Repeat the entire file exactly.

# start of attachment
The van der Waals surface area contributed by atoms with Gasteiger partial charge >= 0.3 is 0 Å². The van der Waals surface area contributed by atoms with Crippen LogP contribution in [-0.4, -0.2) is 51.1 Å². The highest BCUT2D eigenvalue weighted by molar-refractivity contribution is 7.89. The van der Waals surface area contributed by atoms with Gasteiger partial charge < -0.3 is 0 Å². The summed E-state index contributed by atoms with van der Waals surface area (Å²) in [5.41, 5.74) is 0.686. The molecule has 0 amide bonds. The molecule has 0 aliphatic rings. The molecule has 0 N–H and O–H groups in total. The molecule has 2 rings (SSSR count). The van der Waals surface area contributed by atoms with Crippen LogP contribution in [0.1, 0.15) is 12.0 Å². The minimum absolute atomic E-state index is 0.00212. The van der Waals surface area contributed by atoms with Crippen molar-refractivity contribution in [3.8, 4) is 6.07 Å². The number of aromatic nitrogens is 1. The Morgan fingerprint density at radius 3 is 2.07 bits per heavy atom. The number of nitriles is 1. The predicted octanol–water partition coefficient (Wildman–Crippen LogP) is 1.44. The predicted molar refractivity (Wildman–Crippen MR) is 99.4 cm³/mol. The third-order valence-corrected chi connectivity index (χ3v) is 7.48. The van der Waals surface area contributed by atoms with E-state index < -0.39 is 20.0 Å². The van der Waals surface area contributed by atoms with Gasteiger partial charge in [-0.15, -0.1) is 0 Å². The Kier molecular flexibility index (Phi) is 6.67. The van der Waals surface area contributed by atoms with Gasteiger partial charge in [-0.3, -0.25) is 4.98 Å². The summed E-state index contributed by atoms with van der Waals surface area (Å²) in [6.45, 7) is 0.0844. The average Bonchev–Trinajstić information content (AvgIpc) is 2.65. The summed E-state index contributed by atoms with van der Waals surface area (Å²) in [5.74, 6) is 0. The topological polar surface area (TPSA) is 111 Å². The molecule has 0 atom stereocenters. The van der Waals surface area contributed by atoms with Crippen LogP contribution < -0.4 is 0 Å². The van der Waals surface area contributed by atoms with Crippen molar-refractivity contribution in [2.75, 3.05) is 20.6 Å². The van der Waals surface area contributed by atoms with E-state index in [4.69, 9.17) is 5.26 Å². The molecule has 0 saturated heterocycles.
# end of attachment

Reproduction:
The van der Waals surface area contributed by atoms with Gasteiger partial charge >= 0.3 is 0 Å². The van der Waals surface area contributed by atoms with Crippen LogP contribution in [-0.4, -0.2) is 51.1 Å². The highest BCUT2D eigenvalue weighted by molar-refractivity contribution is 7.89. The van der Waals surface area contributed by atoms with Gasteiger partial charge < -0.3 is 0 Å². The summed E-state index contributed by atoms with van der Waals surface area (Å²) in [5.41, 5.74) is 0.686. The molecule has 0 amide bonds. The molecule has 0 aliphatic rings. The molecule has 0 N–H and O–H groups in total. The molecule has 2 rings (SSSR count). The van der Waals surface area contributed by atoms with Crippen LogP contribution in [0.1, 0.15) is 12.0 Å². The minimum absolute atomic E-state index is 0.00212. The van der Waals surface area contributed by atoms with Crippen molar-refractivity contribution in [3.8, 4) is 6.07 Å². The number of aromatic nitrogens is 1. The Morgan fingerprint density at radius 3 is 2.07 bits per heavy atom. The number of nitriles is 1. The predicted octanol–water partition coefficient (Wildman–Crippen LogP) is 1.44. The predicted molar refractivity (Wildman–Crippen MR) is 99.4 cm³/mol. The third-order valence-corrected chi connectivity index (χ3v) is 7.48. The van der Waals surface area contributed by atoms with E-state index < -0.39 is 20.0 Å². The van der Waals surface area contributed by atoms with Gasteiger partial charge in [-0.15, -0.1) is 0 Å². The Kier molecular flexibility index (Phi) is 6.67. The van der Waals surface area contributed by atoms with Gasteiger partial charge in [-0.3, -0.25) is 4.98 Å². The summed E-state index contributed by atoms with van der Waals surface area (Å²) in [6.45, 7) is 0.0844. The average Bonchev–Trinajstić information content (AvgIpc) is 2.65. The summed E-state index contributed by atoms with van der Waals surface area (Å²) in [5.74, 6) is 0. The topological polar surface area (TPSA) is 111 Å². The molecule has 0 atom stereocenters. The van der Waals surface area contributed by atoms with Crippen LogP contribution < -0.4 is 0 Å². The van der Waals surface area contributed by atoms with Crippen molar-refractivity contribution in [2.75, 3.05) is 20.6 Å². The van der Waals surface area contributed by atoms with E-state index in [4.69, 9.17) is 5.26 Å². The molecule has 0 saturated heterocycles.